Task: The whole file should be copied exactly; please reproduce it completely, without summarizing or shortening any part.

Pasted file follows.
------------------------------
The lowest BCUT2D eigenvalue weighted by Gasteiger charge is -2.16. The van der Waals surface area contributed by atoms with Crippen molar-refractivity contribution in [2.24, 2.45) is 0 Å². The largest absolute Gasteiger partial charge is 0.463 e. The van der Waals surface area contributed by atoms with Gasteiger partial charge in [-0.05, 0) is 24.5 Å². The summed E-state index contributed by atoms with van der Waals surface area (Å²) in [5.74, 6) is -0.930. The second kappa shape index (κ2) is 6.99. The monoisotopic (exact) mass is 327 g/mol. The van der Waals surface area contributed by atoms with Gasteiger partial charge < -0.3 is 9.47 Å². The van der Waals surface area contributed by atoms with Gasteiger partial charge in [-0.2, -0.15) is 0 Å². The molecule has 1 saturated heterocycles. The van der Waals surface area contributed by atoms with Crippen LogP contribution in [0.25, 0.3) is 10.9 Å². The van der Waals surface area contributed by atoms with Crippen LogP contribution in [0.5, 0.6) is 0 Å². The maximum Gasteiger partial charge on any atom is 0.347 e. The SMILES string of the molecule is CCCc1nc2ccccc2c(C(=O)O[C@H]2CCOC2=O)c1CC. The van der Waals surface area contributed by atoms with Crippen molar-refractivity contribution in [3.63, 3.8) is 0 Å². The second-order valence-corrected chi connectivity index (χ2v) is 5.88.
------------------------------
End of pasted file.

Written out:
The lowest BCUT2D eigenvalue weighted by Gasteiger charge is -2.16. The van der Waals surface area contributed by atoms with Crippen molar-refractivity contribution in [2.24, 2.45) is 0 Å². The largest absolute Gasteiger partial charge is 0.463 e. The van der Waals surface area contributed by atoms with Gasteiger partial charge in [-0.05, 0) is 24.5 Å². The summed E-state index contributed by atoms with van der Waals surface area (Å²) in [5.74, 6) is -0.930. The second kappa shape index (κ2) is 6.99. The monoisotopic (exact) mass is 327 g/mol. The van der Waals surface area contributed by atoms with Gasteiger partial charge < -0.3 is 9.47 Å². The van der Waals surface area contributed by atoms with Gasteiger partial charge in [-0.2, -0.15) is 0 Å². The molecule has 1 saturated heterocycles. The van der Waals surface area contributed by atoms with Crippen LogP contribution in [0.25, 0.3) is 10.9 Å². The van der Waals surface area contributed by atoms with Crippen LogP contribution in [0.5, 0.6) is 0 Å². The maximum Gasteiger partial charge on any atom is 0.347 e. The SMILES string of the molecule is CCCc1nc2ccccc2c(C(=O)O[C@H]2CCOC2=O)c1CC. The van der Waals surface area contributed by atoms with Crippen molar-refractivity contribution in [3.63, 3.8) is 0 Å². The second-order valence-corrected chi connectivity index (χ2v) is 5.88.